I’ve been doing a lot of substitute teaching lately, which has led to some reflection. Everyone is in favor of a quality education for all our children, but what exactly does that mean?
It means a deaf child gets a sign-language interpreter, a child with a seizure disorder has an aide, and a child confined to a wheelchair still gets PE. What do you teach a severely autistic child who is also blind? Well, he can push a broom.
When we think of accommodations, it’s easy to focus on learning disabilities like dyslexia or hyperactivity. But the true measure of a civilization is how it treats all children. In eight-plus years of subbing, I’ve seen some extreme cases. I’ve also seen my local school system do everything it can to give every child the same commensurate opportunities. That includes making sure the child is fed and has transportation.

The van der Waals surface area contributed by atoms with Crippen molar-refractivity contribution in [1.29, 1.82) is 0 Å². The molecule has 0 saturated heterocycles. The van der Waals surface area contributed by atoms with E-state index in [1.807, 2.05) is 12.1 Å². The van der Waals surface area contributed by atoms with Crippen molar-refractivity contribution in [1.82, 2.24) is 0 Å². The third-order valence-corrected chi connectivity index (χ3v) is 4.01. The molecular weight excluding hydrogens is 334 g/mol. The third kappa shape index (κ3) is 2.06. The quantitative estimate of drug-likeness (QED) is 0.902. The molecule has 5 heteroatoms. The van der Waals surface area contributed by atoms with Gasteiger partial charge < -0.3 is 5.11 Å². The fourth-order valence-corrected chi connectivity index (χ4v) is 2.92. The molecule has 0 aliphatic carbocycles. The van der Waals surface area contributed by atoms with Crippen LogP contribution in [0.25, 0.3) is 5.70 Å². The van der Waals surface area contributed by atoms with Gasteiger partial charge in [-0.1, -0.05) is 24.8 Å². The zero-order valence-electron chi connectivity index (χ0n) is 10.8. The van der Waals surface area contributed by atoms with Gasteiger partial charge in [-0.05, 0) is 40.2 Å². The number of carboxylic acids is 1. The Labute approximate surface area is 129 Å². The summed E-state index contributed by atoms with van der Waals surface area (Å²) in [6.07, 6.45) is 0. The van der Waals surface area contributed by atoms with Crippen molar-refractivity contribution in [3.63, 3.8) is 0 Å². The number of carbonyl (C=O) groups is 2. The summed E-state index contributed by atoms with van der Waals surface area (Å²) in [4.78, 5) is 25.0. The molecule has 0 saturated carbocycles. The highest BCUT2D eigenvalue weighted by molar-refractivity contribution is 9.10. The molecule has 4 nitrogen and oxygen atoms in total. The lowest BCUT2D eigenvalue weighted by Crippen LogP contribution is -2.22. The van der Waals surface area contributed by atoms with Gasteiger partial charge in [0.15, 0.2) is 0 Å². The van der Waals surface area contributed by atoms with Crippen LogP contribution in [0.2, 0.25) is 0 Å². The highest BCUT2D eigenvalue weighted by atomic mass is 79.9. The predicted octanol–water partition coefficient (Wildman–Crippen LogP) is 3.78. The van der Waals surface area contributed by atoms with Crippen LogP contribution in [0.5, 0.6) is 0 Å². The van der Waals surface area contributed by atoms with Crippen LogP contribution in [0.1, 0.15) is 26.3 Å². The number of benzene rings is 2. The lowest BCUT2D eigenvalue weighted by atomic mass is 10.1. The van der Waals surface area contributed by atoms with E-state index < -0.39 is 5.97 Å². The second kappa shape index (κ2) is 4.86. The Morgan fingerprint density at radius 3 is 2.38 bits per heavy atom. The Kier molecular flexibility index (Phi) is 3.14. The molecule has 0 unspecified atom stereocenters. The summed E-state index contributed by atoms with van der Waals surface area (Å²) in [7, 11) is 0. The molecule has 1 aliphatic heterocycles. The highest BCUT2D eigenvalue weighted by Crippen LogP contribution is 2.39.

Yes, it’s expensive. But it’s always expensive to do something right.
By the way, I’ve learned a lot too — everything from don’t run the motorized wheelchair over your foot to how to recognize seizures. Think of it as win-win.